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The Guardian - US
The Guardian - US
Martin Pengelly in Washington

‘Bait and switch’: Liz Cheney book tears into Mike Johnson over pro-Trump January 6 brief

Liz Cheney’s book accuses Mike Johnson of ‘being less than honest’.
Liz Cheney’s book accuses Mike Johnson of ‘being less than honest’. Photograph: Mark Makela/Reuters

In a new book, the anti-Trump Republican Liz Cheney accuses Mike Johnson of dishonesty over both the authorship of a supreme court brief in support of Donald Trump’s attempt to overthrow the 2020 election and the document’s contents, saying the congressman, who is now US House speaker, duped his party with a “bait and switch”.

“As I read the amicus brief – which was poorly written – it became clear Mike was being less than honest,” Cheney writes. “He was playing bait and switch, assuring members that the brief made no claims about specific allegations of [electoral] fraud when, in fact, it was full of such claims.”

Cheney also says Johnson was neither the author of the brief nor a “constitutional law expert”, as he was “telling colleagues he was”. Pro-Trump lawyers actually wrote the document, Cheney writes.

In a statement to the Guardian, a spokesperson for Johnson said Cheney was “not presenting an accurate portrayal”.

As Trump’s attempts to overturn his defeat by Joe Biden progressed towards the deadly January 6 attack on Congress, Cheney was a House Republican leader. Turning against Trump, she sat on the House January 6 committee and was ostracised by her party, losing her Wyoming seat last year.

Her book, Oath and Honor: A Memoir and a Warning, will be published next week. The Guardian obtained a copy.

Johnson became speaker last month, after McCarthy was ejected by the Trumpist far right, the first House speaker ever removed by his own party.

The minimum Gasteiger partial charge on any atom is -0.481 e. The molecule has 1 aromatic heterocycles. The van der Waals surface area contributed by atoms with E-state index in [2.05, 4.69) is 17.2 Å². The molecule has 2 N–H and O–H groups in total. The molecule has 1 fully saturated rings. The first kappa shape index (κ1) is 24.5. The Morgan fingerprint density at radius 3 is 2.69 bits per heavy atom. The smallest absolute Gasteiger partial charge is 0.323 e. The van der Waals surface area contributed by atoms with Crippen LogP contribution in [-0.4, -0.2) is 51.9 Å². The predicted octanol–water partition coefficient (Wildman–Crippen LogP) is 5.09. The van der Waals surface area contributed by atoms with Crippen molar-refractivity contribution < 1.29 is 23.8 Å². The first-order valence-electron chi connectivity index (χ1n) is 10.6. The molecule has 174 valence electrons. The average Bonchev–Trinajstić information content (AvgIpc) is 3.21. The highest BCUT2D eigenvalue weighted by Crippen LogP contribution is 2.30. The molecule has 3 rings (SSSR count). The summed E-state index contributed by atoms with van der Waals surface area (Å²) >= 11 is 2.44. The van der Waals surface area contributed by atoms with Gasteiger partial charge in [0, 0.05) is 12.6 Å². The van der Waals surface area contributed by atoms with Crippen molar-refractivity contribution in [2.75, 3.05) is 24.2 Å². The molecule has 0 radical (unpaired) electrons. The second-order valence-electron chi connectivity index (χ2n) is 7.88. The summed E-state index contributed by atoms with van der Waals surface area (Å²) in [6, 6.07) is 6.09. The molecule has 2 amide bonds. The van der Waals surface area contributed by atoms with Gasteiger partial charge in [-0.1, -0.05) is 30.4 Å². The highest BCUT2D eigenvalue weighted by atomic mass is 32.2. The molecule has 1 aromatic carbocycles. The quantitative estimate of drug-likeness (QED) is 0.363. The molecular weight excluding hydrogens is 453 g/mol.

On Tuesday, CNN ran excerpts from Cheney’s book, quoting her view that Johnson “appeared especially susceptible to flattery from Trump and aspired to being anywhere in Trump’s orbit”.

CNN also reported that Cheney writes: “When I confronted him with the flaws in his legal arguments, Johnson would often concede, or say something to the effect of, ‘We just need to do this one last thing for Trump.’”

But Cheney’s portrait of Johnson’s manoeuvres is more comprehensive and arguably considerably more damning.

The case in which the amicus brief was filed saw Republican states led by Texas attempt to persuade the supreme court to side with Trump over his electoral fraud lies.

It did not. As Cheney points out, even the two most rightwing justices, Samuel Alito and Clarence Thomas, who wanted to hear the case, said they would not have sided with the complainants.

Cheney describes how Johnson, then Republican study committee chair, emailed GOP members on 9 December 2020 to say Trump had “specifically” asked him to request all Republicans in Congress “join on to our brief”.

Johnson, Cheney says, insisted he was not trying to pressure people and simply wanted to show support for Trump, by “affirm[ing] for the court (and our constituents back home) our serious concerns with the integrity of our electoral system” and seeking “careful, timely review”.

“Mike was seriously misleading our members,” Cheney writes. “The brief did assert as facts known to the amici many allegations of fraud and serious wrongdoing by officials in multiple states.”